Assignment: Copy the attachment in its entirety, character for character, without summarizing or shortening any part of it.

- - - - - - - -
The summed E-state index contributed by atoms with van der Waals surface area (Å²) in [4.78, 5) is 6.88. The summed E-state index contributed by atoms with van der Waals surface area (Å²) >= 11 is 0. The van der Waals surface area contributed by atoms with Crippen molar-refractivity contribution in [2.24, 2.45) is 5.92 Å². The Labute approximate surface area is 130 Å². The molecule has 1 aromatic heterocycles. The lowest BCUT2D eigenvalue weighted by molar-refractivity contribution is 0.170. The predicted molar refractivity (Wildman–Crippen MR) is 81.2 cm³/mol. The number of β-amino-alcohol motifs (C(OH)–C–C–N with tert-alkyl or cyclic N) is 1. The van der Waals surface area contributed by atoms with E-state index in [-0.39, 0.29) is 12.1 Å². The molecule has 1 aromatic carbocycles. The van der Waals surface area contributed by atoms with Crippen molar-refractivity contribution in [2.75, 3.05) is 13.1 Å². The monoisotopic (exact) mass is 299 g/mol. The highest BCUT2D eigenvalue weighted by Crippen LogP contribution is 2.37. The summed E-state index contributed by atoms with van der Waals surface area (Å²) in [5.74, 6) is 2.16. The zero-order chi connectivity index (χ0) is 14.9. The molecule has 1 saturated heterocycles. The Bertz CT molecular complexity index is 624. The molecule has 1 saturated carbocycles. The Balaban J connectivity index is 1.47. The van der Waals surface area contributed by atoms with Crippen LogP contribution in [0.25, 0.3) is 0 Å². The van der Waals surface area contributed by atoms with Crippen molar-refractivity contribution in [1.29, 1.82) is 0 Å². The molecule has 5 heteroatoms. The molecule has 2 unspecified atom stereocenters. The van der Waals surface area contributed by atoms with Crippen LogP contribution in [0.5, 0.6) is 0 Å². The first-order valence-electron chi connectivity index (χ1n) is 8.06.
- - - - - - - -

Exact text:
The summed E-state index contributed by atoms with van der Waals surface area (Å²) in [4.78, 5) is 6.88. The summed E-state index contributed by atoms with van der Waals surface area (Å²) >= 11 is 0. The van der Waals surface area contributed by atoms with Crippen molar-refractivity contribution in [2.24, 2.45) is 5.92 Å². The Labute approximate surface area is 130 Å². The molecule has 1 aromatic heterocycles. The lowest BCUT2D eigenvalue weighted by molar-refractivity contribution is 0.170. The predicted molar refractivity (Wildman–Crippen MR) is 81.2 cm³/mol. The number of β-amino-alcohol motifs (C(OH)–C–C–N with tert-alkyl or cyclic N) is 1. The van der Waals surface area contributed by atoms with E-state index in [-0.39, 0.29) is 12.1 Å². The molecule has 1 aromatic carbocycles. The van der Waals surface area contributed by atoms with Crippen molar-refractivity contribution in [2.75, 3.05) is 13.1 Å². The monoisotopic (exact) mass is 299 g/mol. The highest BCUT2D eigenvalue weighted by Crippen LogP contribution is 2.37. The summed E-state index contributed by atoms with van der Waals surface area (Å²) in [5.74, 6) is 2.16. The zero-order chi connectivity index (χ0) is 14.9. The molecule has 1 saturated heterocycles. The Bertz CT molecular complexity index is 624. The molecule has 1 saturated carbocycles. The Balaban J connectivity index is 1.47. The van der Waals surface area contributed by atoms with Crippen LogP contribution in [0.25, 0.3) is 0 Å². The van der Waals surface area contributed by atoms with Crippen molar-refractivity contribution in [1.29, 1.82) is 0 Å². The molecule has 5 heteroatoms. The molecule has 2 unspecified atom stereocenters. The van der Waals surface area contributed by atoms with Crippen LogP contribution in [0.5, 0.6) is 0 Å². The first-order valence-electron chi connectivity index (χ1n) is 8.06.